Is there such a thing as free choice?

The documentaries “The Business of Being Born” and “Diagnosing Difference” show that medical professionals and the medical industry give patients such as pregnant women and transgender people an illusion of free choice.  Yet both groups of people suffer from standardized medical practices which enforce a concept of medical and social “normality”.

The women in “The Business of Being Born” were often shown frustrated by the lack of control which they had over their own births.  Medical professionals have determined that it is “normal” to give birth in a hospital and with the oversight of an OB/GYN (Ophelian).  While pregnant women have their own expectations when going into labor, their free choice in how they experience is carried out is overwhelmed by the ideas of “normalcy” and standardization which are privileged by doctors. Transgendered people similarly see their free choice taken away as their attempts to claim gender identities outside the gender binary results in being diagnosed with a “disease” and subject to medical scrutiny.  “Diagnosing Difference” shows that without accepting their gender identity as a “disease”, transgendered people are often denied healthcare they need, and thus they have no choice but to conform to the medical standards which label their gender identity as Gender Identity Disorder.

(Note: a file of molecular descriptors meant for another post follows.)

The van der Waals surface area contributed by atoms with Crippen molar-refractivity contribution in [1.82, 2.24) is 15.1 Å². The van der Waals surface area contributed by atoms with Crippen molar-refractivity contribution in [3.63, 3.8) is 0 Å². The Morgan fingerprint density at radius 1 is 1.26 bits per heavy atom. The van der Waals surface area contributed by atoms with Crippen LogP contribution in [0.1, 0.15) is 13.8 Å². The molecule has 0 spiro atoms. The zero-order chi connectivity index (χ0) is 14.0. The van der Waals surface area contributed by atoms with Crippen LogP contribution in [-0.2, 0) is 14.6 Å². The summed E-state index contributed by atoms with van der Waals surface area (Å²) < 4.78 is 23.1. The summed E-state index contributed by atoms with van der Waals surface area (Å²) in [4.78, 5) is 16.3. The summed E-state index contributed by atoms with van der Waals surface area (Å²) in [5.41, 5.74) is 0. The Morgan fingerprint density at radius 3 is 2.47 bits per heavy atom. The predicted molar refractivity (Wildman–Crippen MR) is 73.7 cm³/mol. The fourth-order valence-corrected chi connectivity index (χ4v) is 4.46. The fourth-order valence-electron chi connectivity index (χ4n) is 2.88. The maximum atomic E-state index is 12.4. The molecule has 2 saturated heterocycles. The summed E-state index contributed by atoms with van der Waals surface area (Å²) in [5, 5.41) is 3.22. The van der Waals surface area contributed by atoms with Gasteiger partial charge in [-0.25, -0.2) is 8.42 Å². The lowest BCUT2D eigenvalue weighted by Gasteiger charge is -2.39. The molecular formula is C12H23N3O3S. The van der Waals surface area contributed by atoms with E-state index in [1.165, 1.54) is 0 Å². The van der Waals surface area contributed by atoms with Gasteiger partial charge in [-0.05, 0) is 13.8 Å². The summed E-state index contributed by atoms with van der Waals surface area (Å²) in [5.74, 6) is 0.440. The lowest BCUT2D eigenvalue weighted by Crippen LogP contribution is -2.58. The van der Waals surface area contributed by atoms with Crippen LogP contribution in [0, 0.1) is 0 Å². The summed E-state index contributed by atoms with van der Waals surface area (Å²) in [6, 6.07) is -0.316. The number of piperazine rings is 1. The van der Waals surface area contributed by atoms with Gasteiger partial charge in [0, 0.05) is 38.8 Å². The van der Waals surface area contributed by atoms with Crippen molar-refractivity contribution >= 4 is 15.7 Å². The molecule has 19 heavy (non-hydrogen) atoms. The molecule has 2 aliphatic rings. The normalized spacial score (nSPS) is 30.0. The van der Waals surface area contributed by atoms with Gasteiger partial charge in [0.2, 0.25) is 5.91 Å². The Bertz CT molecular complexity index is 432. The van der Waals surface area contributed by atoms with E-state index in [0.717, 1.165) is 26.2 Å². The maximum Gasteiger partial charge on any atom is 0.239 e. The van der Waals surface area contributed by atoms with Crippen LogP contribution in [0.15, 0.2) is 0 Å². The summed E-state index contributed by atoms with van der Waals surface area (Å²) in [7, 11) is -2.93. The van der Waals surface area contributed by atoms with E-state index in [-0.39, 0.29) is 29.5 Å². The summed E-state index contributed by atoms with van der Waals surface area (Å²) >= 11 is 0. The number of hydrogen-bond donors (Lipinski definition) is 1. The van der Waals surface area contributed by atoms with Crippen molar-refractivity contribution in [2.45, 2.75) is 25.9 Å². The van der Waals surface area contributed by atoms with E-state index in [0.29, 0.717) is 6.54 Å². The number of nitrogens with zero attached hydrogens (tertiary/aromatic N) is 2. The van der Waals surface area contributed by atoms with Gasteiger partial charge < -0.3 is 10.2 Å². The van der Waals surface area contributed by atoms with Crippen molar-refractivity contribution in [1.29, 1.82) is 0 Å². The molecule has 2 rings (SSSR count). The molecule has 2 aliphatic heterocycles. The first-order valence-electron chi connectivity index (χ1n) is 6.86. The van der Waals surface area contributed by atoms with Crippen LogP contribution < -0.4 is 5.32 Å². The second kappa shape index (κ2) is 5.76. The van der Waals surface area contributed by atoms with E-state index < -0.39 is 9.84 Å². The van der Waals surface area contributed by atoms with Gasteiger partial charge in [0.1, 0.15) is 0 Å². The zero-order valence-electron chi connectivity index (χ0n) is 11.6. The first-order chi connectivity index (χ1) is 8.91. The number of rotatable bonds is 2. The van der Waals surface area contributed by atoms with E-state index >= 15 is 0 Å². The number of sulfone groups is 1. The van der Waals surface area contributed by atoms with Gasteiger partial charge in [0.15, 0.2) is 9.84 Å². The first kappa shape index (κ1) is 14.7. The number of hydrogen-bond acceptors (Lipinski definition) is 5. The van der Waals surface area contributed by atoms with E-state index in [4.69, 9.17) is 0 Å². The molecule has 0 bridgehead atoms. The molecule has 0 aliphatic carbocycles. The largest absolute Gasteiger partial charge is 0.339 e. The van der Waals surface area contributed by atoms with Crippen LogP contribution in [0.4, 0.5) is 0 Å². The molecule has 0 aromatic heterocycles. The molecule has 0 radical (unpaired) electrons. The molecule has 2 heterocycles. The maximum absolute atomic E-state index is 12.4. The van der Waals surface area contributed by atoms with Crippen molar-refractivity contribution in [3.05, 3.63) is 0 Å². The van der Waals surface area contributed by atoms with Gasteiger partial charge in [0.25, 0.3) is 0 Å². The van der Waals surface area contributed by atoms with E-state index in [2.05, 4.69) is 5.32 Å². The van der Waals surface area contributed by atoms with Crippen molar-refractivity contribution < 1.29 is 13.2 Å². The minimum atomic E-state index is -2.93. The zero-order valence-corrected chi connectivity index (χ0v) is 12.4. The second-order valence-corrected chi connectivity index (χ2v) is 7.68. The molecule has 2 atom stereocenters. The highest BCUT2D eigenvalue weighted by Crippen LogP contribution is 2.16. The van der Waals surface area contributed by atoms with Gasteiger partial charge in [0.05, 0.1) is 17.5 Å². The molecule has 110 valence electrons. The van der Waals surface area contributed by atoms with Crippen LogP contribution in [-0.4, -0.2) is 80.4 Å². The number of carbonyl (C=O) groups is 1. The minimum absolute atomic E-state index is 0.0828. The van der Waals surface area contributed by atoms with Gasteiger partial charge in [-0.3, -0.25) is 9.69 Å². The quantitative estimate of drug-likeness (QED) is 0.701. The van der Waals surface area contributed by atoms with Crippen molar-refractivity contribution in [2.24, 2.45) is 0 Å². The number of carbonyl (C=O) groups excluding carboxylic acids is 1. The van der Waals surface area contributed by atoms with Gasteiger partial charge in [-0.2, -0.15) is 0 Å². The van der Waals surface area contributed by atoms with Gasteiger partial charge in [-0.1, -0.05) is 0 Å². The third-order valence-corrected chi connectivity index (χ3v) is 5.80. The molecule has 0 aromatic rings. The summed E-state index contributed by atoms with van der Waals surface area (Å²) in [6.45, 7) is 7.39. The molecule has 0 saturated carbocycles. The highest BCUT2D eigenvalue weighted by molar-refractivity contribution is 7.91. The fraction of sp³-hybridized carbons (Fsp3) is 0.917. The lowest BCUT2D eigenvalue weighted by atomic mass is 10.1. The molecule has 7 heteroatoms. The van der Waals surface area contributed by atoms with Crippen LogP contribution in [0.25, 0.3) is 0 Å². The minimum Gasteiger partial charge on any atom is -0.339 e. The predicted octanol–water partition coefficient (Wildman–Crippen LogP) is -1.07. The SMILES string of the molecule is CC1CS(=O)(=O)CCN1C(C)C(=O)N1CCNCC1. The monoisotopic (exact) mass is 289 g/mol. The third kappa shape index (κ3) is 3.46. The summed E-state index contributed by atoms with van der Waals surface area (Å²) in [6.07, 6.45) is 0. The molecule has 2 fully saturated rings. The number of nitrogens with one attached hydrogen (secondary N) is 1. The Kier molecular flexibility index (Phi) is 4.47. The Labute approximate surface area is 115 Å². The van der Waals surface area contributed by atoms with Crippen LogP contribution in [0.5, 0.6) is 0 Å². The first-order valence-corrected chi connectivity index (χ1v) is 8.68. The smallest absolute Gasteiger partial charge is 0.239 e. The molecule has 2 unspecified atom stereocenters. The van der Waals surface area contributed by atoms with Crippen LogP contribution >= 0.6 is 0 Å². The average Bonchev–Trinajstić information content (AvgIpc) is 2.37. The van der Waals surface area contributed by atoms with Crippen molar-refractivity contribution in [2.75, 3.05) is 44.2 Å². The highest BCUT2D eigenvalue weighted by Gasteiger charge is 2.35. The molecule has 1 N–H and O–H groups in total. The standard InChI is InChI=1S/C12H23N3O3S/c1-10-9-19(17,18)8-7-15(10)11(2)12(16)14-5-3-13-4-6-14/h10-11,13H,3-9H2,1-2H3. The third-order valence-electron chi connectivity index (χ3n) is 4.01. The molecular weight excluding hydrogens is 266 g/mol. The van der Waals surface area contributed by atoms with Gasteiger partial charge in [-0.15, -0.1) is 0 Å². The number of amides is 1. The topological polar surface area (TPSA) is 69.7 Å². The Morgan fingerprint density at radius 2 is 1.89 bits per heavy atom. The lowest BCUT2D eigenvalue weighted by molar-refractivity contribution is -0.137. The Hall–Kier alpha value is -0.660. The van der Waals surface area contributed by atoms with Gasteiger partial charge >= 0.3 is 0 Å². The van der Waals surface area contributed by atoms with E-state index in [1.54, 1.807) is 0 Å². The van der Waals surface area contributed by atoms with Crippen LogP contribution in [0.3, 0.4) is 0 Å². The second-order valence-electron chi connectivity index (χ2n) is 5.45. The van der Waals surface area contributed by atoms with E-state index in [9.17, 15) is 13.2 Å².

Pregnant women and transgendered people realize through their own unique experiences that free choice is often an illusion in the medical industry because doctors and medical professionals have authority which makes it difficult for the patient to assert their own will.   Free choice is possible, as is the case for pregnant women who turn to midwives and transgendered people who refuse to believe they have a Gender Identity Disorder, but this assertion of free will requires that patients question medical standards and educate themselves on alternatives to the standardized medical industry.

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One Response to Is there such a thing as free choice?

  1. allied2015 says:

    I agree that science prevents individuals from freely living the way they want to and making decisions based on their personal preference. In another class we discussed “Typhoid Mary”. Mary Mallon was a cook who was the first person in the United States that was identified as an asymptomatic carrier of the pathogen related to typhoid fever. Even though she did not have any symptoms related to typhoid fever, physicians identified the pathogen in her body. She was stigmatized and isolated so she would not transfer the pathogen to other people. This example reveals the stigmatization and isolation that medicine instills throughout society. Before the bacterial revolution, Mary Mallon would have lived her life normally, without ever knowing she had the pathogen in her body. In both “Diagnosing Difference” and “The Business of being Born” we see that medical professionals are prohibiting people from living freely without the confines of medical intervention and stigmatization.

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